The year 2015 is nearly upon us and you might be thinking about a bold career move in the near future.

How confident are you that you can position yourself as the right candidate for the job?

Now is a good time to dust off (your possibly outdated) job search tactics and get them ready for the new year.

Make sure that your job search efforts have a healthy dose of online activity.


Chances are, some of your competitors already have spectacular LinkedIn profiles (as well as professional-looking websites, busy social media accounts and mentions in the media).

In 2015 and beyond this will become the norm, which means being armed only with a resume (even if it’s professionally written) might leave you outgunned during job search. Especially if you’re going for senior roles.

So, here are my top 3 tips for being the winning candidate in 2015.


1. LinkedIn Is No Longer Optional.

I’ve written plenty about the importance of having a great LinkedIn profile here and here.

Back then it was a “nice-to-have, bit not mission-critical” option – a bit like slightly larger-than-stock wheels on a late-model Audi 😉

Even so, I was advising all my clients and readers to get one, so that they could enjoy a comfortable advantage in a competitive job marketplace.

Today, the masses are embracing LinkedIn, so having a well-written profile in 2015 will no longer be about gaining first-mover advantage.

It will be about remaining competitive. So, either set aside a sensible amount of time and do it yourself, get me to do it, or at least let me show you what’s wrong with it.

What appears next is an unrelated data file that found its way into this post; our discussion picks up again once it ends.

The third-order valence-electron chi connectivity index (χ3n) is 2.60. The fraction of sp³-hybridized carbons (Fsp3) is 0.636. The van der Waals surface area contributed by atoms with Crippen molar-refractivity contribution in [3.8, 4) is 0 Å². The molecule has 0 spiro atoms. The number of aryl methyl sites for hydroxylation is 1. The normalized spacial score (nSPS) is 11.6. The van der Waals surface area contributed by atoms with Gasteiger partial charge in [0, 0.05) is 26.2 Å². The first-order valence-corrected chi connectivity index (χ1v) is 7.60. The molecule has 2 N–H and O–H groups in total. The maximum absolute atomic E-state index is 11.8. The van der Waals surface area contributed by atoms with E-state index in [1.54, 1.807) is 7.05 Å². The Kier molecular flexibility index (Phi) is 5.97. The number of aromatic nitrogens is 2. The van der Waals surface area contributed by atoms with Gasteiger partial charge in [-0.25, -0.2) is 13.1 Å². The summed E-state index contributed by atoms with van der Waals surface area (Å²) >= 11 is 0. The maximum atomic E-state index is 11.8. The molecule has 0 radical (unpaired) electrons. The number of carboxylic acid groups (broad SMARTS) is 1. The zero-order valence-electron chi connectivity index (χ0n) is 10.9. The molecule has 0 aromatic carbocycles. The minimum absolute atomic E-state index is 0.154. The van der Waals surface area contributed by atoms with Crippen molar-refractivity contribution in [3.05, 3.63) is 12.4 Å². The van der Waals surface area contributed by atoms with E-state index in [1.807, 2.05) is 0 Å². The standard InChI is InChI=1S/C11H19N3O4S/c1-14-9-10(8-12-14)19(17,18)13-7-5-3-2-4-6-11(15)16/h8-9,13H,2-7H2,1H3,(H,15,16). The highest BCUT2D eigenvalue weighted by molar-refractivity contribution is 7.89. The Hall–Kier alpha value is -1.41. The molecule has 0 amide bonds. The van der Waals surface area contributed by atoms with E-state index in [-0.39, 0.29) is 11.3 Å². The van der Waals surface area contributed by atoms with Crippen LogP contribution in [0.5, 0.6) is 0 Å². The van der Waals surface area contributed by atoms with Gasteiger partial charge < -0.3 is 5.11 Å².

2. Start Thinking Like A Marketer.

You and I will work until we’re older and our careers will be less structured than we had expected.

It means that marketing is no longer a skill that only business owners need to worry about. People who can clearly articulate and communicate their value proposition in order to sell themselves will thrive in tomorrow’s world.

For that reason I suggest you start following marketing blogs such as Jeff Bullas Blog and Problogger, which are aimed at showing everyday people how to harness the power of new media to create employment opportunities for themselves.


3. Extend Your Online Presence.

This takes time. The key to success is in learning to enjoy the process, rather than trying to get to a destination.


Your online presence should be a mouthpiece for your original thoughts, ideas and your unique view of the world.


It’s the way you connect with like-minded people. If you keep it within that context, it will never become a chore.

Start blogging.

When you start, it will be horrible (mine was too – if you want proof, scroll all the way back to the beginning of this blog). Over time, make your writing more and more tightly focused around your unique value proposition (see the point above about marketing).

Connect with people online through social networks.

For that to occur, you need to have spent some time wrestling with questions like “what do I stand for?”, “which people are ‘my’ people?” and “what problems do I want to specialise in solving?”. Again, this is a reiteration of my previous point about marketing.


Key Point To Remember.

I think that we’ll see a very big shake-up of work over the next decade. Some of these changes are very exciting, others are worrying.

Regardless, you and I will still be in the workforce, and the key to winning (rather than just surviving) in this fast-paced world is in being slightly ahead of the game. So get to it.



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